That was actually the most fun at a show-- sorry, shows, plural-- we've had in a while.
This was kind of a first for us, tabling with the students at one show-- Hometown Heroes-- while also being on panels at another much larger show, the Emerald City Comic-Con four blocks up. Thankfully, I did not have to do these things simultaneously.
Emerald City started on Thursday afternoon, and that was the day of my first panel, "Comics in the Schools." I'd proposed it to ECCC a few months before and to my mild surprise, the new owners had gone for it despite having no idea who we were. There was a certain amount of grousing about how since ReedPop has bought the con it's "gone Hollywood," and I admit that I thought it was bush league for the show not to let me have a pass for Julie as well as for me (even San Diego lets pros have a plus-one, and ECCC was sold out both for attendees and exhibitors. It's not like they couldn't afford it.) But on the whole it seemed like a pretty well-run event, considering how large it's gotten.
No, frankly, it was me that was a mess. Getting the panel together that day felt like careening from one crisis to the next, starting with getting my people their badges. The show had sent all the badges to me and explained that getting them out to everyone was my problem. I had recruited, in addition to my former TAs Lindon and Katrina, local comics legends David Lasky and Linda Medley as panelists (because I knew each of them a little bit from various local comics things, and also because they both teach comics.) I was anxious about making sure that everything went okay for them-- after all, they were the 'names,' not me and the kids. Both The Carter Family and Castle Waiting are award winners, and though I know David and Linda enough not to be completely tongue-tied and starstruck, I don't know them well, and I was worrying that if I screwed this up that they might end up thinking of me as a feckless amateur who'd dragged them into an embarrassing quagmire of a panel. And despite my mailing the things out over a week in advance, they hadn't gotten the badges until the day before, Wednesday. So I already was nervous... Katrina hadn't gotten her badge until that morning.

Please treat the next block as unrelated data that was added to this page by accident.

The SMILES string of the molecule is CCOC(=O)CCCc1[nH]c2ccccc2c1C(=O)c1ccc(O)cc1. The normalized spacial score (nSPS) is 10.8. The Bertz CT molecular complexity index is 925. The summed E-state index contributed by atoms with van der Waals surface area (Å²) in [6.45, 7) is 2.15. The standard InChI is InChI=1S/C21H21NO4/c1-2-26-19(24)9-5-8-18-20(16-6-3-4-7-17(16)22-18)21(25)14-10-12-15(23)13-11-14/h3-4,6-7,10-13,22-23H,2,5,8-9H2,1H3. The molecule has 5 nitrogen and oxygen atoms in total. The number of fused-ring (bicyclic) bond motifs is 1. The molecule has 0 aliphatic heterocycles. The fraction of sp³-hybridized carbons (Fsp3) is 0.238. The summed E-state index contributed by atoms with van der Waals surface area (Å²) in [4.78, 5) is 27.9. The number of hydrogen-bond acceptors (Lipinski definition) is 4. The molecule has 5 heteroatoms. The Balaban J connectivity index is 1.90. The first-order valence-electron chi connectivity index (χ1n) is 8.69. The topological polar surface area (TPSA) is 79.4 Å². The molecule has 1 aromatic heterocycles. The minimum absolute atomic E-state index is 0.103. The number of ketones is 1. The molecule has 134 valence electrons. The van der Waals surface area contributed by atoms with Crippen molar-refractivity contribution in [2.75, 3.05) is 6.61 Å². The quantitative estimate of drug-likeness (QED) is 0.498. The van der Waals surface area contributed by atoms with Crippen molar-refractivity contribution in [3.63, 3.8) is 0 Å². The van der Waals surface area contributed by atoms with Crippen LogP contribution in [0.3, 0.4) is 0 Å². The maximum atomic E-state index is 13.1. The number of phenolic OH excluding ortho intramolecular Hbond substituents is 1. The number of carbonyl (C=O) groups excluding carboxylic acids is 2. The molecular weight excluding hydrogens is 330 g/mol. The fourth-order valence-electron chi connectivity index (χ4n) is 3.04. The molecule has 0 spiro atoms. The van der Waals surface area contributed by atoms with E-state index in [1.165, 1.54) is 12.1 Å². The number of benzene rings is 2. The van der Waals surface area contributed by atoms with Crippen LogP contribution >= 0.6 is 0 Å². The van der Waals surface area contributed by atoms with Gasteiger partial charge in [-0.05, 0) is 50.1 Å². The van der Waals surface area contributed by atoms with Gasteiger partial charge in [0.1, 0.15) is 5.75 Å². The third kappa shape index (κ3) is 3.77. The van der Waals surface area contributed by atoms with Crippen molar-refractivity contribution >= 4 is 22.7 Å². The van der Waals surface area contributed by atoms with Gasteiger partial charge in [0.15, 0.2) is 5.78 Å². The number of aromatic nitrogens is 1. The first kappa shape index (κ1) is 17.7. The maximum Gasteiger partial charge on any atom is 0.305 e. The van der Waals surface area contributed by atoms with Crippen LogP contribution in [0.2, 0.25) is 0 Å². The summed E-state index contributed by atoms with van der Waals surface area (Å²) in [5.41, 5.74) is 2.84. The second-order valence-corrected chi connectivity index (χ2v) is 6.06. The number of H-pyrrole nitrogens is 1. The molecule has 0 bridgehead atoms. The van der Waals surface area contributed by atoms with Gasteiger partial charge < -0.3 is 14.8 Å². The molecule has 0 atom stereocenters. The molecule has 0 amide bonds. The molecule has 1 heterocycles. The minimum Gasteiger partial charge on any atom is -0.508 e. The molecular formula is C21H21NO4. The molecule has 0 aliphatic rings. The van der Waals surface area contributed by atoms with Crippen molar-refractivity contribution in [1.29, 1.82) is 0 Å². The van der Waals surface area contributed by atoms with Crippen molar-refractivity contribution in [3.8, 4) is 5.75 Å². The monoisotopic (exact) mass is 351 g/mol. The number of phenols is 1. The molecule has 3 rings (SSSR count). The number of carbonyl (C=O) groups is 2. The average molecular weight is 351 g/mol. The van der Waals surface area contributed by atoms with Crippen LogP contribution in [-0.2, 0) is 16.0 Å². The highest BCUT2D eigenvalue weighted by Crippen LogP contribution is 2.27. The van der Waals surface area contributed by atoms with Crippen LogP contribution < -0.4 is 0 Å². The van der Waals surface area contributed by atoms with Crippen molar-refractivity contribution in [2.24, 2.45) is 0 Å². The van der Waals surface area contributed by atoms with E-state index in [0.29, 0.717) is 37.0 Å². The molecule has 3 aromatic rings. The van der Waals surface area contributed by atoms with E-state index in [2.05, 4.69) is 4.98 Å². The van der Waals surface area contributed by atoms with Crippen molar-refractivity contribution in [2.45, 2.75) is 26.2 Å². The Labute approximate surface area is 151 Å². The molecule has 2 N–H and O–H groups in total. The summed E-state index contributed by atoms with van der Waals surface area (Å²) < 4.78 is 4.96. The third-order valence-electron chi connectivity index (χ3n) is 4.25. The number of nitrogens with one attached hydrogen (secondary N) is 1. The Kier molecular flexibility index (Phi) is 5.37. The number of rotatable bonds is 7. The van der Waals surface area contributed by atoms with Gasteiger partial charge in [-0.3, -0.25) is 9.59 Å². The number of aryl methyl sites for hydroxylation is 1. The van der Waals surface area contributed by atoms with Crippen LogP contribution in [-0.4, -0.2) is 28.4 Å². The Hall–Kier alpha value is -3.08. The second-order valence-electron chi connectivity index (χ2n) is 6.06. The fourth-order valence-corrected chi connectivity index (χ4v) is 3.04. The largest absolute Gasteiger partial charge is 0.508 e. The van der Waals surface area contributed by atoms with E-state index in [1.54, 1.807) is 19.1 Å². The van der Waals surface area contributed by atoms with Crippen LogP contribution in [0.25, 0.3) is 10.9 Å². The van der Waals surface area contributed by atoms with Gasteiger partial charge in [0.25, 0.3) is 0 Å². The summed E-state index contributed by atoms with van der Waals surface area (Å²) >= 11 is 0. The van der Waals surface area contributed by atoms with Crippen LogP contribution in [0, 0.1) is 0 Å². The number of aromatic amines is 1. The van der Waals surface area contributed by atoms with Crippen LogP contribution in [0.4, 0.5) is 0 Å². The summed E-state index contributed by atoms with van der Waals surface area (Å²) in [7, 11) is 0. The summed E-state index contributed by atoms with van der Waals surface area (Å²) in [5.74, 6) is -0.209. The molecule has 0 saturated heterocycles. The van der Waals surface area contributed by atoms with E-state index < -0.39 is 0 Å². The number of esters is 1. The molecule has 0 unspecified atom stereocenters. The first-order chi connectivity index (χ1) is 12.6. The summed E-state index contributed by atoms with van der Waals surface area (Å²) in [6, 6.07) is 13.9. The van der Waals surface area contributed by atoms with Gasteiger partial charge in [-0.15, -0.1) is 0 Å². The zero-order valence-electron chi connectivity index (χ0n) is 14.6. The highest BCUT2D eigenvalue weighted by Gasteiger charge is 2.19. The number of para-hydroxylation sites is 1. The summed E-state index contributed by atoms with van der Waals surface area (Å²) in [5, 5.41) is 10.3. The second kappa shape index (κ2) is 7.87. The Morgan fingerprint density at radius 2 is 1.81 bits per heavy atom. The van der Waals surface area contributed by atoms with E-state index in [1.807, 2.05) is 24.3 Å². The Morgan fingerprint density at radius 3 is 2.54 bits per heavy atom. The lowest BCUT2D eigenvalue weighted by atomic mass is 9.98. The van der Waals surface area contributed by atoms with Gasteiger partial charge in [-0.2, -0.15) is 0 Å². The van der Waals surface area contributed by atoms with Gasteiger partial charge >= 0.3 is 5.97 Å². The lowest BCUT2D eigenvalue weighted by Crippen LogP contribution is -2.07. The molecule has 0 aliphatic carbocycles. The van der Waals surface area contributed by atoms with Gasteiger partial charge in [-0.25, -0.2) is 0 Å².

But what was really bothering me was the room. My initial assumption was that we couldn't be assigned a very large space, we don't have a TV show or anything and this was education talk to boot, certainly nothing to compete with the cast of Supernatural or DC's rollout of Rebirth or anything like that. So I'd figured, small room, no need to over-engineer it, we would just go down the line and have everyone talk about their experiences teaching comics, and then take questions. Loose. That should fill an hour, easy.
But the more I considered it, the more I worried. What if the room was too big? I had brought some different examples of student zines from my pile at home, and David had volunteered some more slides of things his students had done and was willing to set up a PowerPoint of those on his laptop as well. The convention center was letting us use their projection system but we had to bring our own laptop to hook to it, and this was really making me anxious because there was no opportunity, other than the five minutes after the last group left the room and before we started, to set all this up and test it. It took some fast talking just to persuade them to let us in the building at all before the doors officially opened. Despite being 'professionals' and actual panelists.
When I did get a look at the room my heart quailed, because it was even larger than I feared... it was in fact HUGE. So we would have to project everything up on the screen in order for the attendees to see anything. David was okay, but I only had the actual zines. I might as well be holding up a postage stamp. On top of that, Linda was texting me that her bus was stalled and she might be late.